Jerry Cortez-lead guitar, vocals
Bob Weir-guitar, acoustic guitar, vocals
Alex Ligterwood-guitar, vocals
Brent Mydland-organ, keyboards, vocals
|Outside Fender's Ballroom in Long Beach (not Bob Weir)|
Fender's Ballroom was originally the Grand Ballroom of the Lafayette Hotel in Long Beach (on East Broadway at Linden) opened in 1929. In 1956, they added the Internataional Ballroom, which held 2000 dancers. Somewhere along the way, it became a venue for live rock bands, and owner John Fender named the Ballroom after himself. In any case, by the 1980s it was a legendary punk and New Wave dive. All of the important 80s LA punk bands played there (Black Flag, Bad Religion, etc). Apparently by that time Fender's was a notorious dump, and fairly scary for the uninitiated.
I have no idea if the punk crowd just showed up every night, or only when their favorite bands were playing. Now, Weir had played at Fender's with Kingfish earlier in the year (May 28), so it wasn't totally unprecedented. However, I note that Go Ahead did not return to Fender's. The club was closed due to complaints from neighbors in 1989, and it has since burned down.
Electra Flo seems to have been an early West Coast 'jam band," but I haven't been able to find out much about them (their lead guitar player seems to have been named Josh Young).
November 29, 1987 Country Club, Reseda, CA: Go Ahead with Bob Weir (early and late shows)
As always, Go Ahead returned to the Country Club, but with Weir on board they could play early and late shows, a clear sign of a popular booking. Weir had played the Country Club, The Bacchanal and The Coach House with Kingfish earlier in 1987, so he too had obviously drawn fairly well.
November 30, 1987 The Bacchanal, San Diego, CA: Go Ahead with Bob Weir
Go Ahead returned to The Bacchanal for the third time in a year.
December 2, 1987 Placer County Fairgrounds, Roseville, CA: Go Ahead with Bob Weir
Roseville was about a half hour Northeast of Sacramento on Highway 80. Once again, Go Ahead was bringing the Grateful Dead to a suburban market. The Grateful Dead had actually played nearby Rocklin, back on May 3, 1969. but since then they hadn't come near suburban Sacramento. I don't know exactly where Go Ahead played, but there seem to be a number of indoor venues at the Placer County Fairgrounds (at 800 All America City Blvd).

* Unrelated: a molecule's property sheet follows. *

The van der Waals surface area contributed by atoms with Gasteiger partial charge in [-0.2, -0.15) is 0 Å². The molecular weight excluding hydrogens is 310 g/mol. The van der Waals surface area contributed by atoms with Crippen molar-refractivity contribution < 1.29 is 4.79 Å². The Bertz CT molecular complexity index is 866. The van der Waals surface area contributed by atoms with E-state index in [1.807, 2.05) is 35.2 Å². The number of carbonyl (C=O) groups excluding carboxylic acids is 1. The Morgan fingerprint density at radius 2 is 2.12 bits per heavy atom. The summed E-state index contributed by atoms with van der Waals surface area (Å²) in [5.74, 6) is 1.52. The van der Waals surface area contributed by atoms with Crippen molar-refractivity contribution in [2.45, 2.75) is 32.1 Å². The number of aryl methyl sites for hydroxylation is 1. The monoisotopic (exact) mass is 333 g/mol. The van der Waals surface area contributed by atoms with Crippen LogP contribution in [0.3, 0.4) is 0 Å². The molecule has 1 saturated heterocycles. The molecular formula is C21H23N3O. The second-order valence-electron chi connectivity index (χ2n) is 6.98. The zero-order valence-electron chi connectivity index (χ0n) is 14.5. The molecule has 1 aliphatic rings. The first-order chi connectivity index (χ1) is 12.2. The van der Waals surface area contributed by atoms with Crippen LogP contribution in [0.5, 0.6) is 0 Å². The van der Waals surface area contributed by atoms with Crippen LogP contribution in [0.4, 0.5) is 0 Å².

February 5, 1988 Celebrity Theater, Phoenix, AZ: Go Ahead with Bob Weir
The Celebrity Theater in Phoenix (at 440 N 32nd St) was a peculiar place. Designed in 1963 as a sort of conference center, it had ended up being mostly used as a performance venue. It was a theater in the round, with the stage at the center of the auditorium. The Grateful Dead had actually played there on March 8, 1970. The significance of the 1970 show was that future Dead keyboard player Vince Welnick was in the audience that night.
February 7, 1988 Universal Amphitheater, Universal City, CA: Go Ahead with Bob Weir
The Universal Amphitheatre, at 100 Universal City Plaza, is a 6000 seat venue that first opened in 1972. Somewhat uniquely, it was designed as an outdoor venue, but it was ultimately remodeled as an indoor one in 1982. I doubt that Go Ahead could have filled a 6000 seat venue in Los Angeles, and I suspect that they were double-billed or opening for some other act, but I've never been able to pin that down. The venue is now called the Gibson Amphitheatre.
March 4, 1988 Placer County Fairgrounds, Roseville, CA: Go Ahead with Bob Weir
Go Ahead returned to the Placer County Fairgrounds, yet another sign that they were a good draw out in the suburbs.
|The Lawlor Events Center at the University of Nevada at Reno|